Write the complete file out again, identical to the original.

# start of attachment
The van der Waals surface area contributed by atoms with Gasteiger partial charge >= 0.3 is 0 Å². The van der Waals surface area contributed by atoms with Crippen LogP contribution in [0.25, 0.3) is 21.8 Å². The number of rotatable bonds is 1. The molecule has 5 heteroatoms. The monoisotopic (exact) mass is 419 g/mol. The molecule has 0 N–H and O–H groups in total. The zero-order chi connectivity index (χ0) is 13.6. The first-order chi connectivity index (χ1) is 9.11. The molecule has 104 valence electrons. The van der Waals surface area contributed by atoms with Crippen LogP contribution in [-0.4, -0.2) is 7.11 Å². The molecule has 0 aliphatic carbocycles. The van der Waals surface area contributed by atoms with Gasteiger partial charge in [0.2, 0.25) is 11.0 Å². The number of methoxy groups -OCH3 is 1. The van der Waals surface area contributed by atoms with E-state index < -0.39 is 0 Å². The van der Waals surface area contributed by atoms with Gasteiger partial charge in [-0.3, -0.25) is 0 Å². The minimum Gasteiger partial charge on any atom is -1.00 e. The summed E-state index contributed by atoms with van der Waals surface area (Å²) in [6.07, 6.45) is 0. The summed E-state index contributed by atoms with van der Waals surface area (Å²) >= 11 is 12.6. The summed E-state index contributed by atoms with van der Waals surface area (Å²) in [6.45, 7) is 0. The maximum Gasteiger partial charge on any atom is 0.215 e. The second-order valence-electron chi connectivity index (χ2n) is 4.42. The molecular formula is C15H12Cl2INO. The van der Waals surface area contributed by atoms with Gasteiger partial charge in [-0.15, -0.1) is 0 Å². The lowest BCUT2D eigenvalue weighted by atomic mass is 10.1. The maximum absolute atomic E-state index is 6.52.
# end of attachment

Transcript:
The van der Waals surface area contributed by atoms with Gasteiger partial charge >= 0.3 is 0 Å². The van der Waals surface area contributed by atoms with Crippen LogP contribution in [0.25, 0.3) is 21.8 Å². The number of rotatable bonds is 1. The molecule has 5 heteroatoms. The monoisotopic (exact) mass is 419 g/mol. The molecule has 0 N–H and O–H groups in total. The zero-order chi connectivity index (χ0) is 13.6. The first-order chi connectivity index (χ1) is 9.11. The molecule has 104 valence electrons. The van der Waals surface area contributed by atoms with Crippen LogP contribution in [-0.4, -0.2) is 7.11 Å². The molecule has 0 aliphatic carbocycles. The van der Waals surface area contributed by atoms with Gasteiger partial charge in [0.2, 0.25) is 11.0 Å². The number of methoxy groups -OCH3 is 1. The van der Waals surface area contributed by atoms with E-state index < -0.39 is 0 Å². The van der Waals surface area contributed by atoms with Gasteiger partial charge in [-0.3, -0.25) is 0 Å². The minimum Gasteiger partial charge on any atom is -1.00 e. The summed E-state index contributed by atoms with van der Waals surface area (Å²) in [6.07, 6.45) is 0. The summed E-state index contributed by atoms with van der Waals surface area (Å²) >= 11 is 12.6. The summed E-state index contributed by atoms with van der Waals surface area (Å²) in [6.45, 7) is 0. The maximum Gasteiger partial charge on any atom is 0.215 e. The second-order valence-electron chi connectivity index (χ2n) is 4.42. The molecular formula is C15H12Cl2INO. The van der Waals surface area contributed by atoms with Gasteiger partial charge in [-0.15, -0.1) is 0 Å². The lowest BCUT2D eigenvalue weighted by atomic mass is 10.1. The maximum absolute atomic E-state index is 6.52.